My legs are fine, I believe.. but perhaps tomorrow I will edit that part out of this blog post :-)

The plan now is to run every Tuesday, Thursday and Sunday on average.. sometimes it will be Wednesday instead of Tuesday and so on.

Wish me luck...


Sunday, 06 January 2008 22:27:35 (Romance Standard Time, UTC+01:00)  #    Comments [2]  | 
Wednesday, 12 December 2007


People sometimes ask, what is the difference between catching System.Exception and the General Exception in a Catch Exception shape in the orchestration designer in BizTalk.

Off course, an obvious difference is, that with the General Exception, you don't get an object with properties to investigate. But then it seems that the General Exception is useless... surely there is a point to it?

Well, I was curious about this myself, so I investigated a bit, and found this post. So basically, I think the catch of the general exception in BizTalk 2006 is a left over from BizTalk 2004. In BizTalk 2004 it made sense, since you actually have exceptions thrown at you that didn't derive from System.Exception. That is no longer possible in .NET 2.0 - they just haven't removed it from the designer - probably just to be backwards compatible.

That's it...


Wednesday, 12 December 2007 19:53:15 (Romance Standard Time, UTC+01:00)  #    Comments [4]  | 

Hi everyone

Right now I am attending the Quicklearn BizTalk 2006 R2 Deep Dive course. I have taken their BizTalk 2004 deep dive and 2006 deep dive earlier, and now the time has come to the R2 one.

The last two times I was taught by John Callaway, and this time it is Alan Smith.

Basically, if you feel like taking a BizTalk course, that goes deeper than the normal courses, I highly recommend the quicklean course.


Wednesday, 12 December 2007 19:02:21 (Romance Standard Time, UTC+01:00)  #    Comments [0]  | 
Thursday, 22 November 2007


Inspired by my post some weeks ago about me mending a fuse on our car, I really have outdone myself this time.

First of all, I have changed a light bulbe on my parents car.

Secondly, I have exchanged the dripping faucet in our kitchen for a brand new none-dripping one. It was actually quite a mess, and after a couple of trial-and-errors, I got it working. So now we have a new faucet in the kitchen - it doesn't drip, and I made the switch!



Thursday, 22 November 2007 00:37:43 (Romance Standard Time, UTC+01:00)  #    Comments [0]  | 


Recently, I ran into a peculiar problem, which really had me fooled a long time.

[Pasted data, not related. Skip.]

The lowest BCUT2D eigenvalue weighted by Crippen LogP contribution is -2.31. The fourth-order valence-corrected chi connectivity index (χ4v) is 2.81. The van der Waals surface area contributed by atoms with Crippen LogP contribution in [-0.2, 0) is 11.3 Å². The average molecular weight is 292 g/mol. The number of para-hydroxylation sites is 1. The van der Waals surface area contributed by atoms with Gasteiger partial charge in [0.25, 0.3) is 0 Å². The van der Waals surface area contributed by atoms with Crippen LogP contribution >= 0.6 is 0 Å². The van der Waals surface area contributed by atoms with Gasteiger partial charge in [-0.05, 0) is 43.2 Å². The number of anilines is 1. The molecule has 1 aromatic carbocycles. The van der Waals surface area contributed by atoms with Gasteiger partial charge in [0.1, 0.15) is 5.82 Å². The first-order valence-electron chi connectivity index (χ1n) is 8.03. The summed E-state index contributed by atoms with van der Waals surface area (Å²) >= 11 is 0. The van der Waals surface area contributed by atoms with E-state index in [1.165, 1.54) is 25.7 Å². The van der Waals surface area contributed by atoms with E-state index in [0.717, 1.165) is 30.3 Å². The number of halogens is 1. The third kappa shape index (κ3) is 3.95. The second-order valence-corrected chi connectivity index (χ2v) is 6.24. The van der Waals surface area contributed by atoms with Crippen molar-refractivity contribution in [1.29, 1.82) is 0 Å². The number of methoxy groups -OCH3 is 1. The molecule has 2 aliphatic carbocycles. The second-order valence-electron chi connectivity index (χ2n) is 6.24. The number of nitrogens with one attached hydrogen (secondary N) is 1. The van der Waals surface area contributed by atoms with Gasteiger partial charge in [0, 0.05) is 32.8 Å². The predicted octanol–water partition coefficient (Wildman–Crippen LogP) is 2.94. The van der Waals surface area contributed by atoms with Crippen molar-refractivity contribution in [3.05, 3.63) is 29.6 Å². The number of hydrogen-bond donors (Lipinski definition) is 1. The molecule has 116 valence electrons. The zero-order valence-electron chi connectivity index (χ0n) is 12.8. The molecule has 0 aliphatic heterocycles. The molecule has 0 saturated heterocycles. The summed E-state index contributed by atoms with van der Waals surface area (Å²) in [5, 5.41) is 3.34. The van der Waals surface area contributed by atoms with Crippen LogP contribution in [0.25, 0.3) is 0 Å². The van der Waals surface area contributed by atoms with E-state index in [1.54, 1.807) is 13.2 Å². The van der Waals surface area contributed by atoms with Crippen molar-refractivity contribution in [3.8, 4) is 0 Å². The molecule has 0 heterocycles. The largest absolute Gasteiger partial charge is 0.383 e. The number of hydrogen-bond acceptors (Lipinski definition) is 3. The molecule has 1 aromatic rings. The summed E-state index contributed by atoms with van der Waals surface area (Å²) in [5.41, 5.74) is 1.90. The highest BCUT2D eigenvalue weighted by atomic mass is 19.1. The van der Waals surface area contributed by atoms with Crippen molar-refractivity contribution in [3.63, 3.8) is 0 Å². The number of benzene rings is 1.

Basically, I had a BizTalk Server 2006 R2 solution running. It consisted of 10 assemblies. One of the orchestrations in each of 9 of the assemblies was exposed as a web service, all using complex types - no strings, ints and so on.

And then there was the system, that was to call my web services. I had no saying over that system. We started calling the first web service. Everything went ok. Then they implemented code to call the second web service, everything OK... all was well (except some minor things here and there) for the first eight web services.

But at the ninth web service, strange things started to happen.

Basically, the other system would call my web service, IIS would return http 200 OK, but still, no data came into BizTalk. I had NOTHING in group hub page, nothing in HAT, nothing in the eventlog, NOTHING! IIS log said: I received a post on this url and responded with 200 OK - that's it - nothing more.

Really weird - I mean... where did the XML go? Why were there no errors? So we installed YATT, which is an http sniffer tool, that would be able to tell us what was exatly sent across the wires. Basically, what we found out was, that allthough the sender might have send 13000 bytes, the sniffer only reported maybe 10500 bytes. So we started investigating the network. The two servers were on the same subnet, one hop away from eachother. So no servers on the route could mingle with the traffic.

I decided that I would write my own little C# test program, that would call the web service and see if that failed as well. It didn't. I ended up calling the web service succesfully with more than 100k (I didn't bother to try anything higher than that.)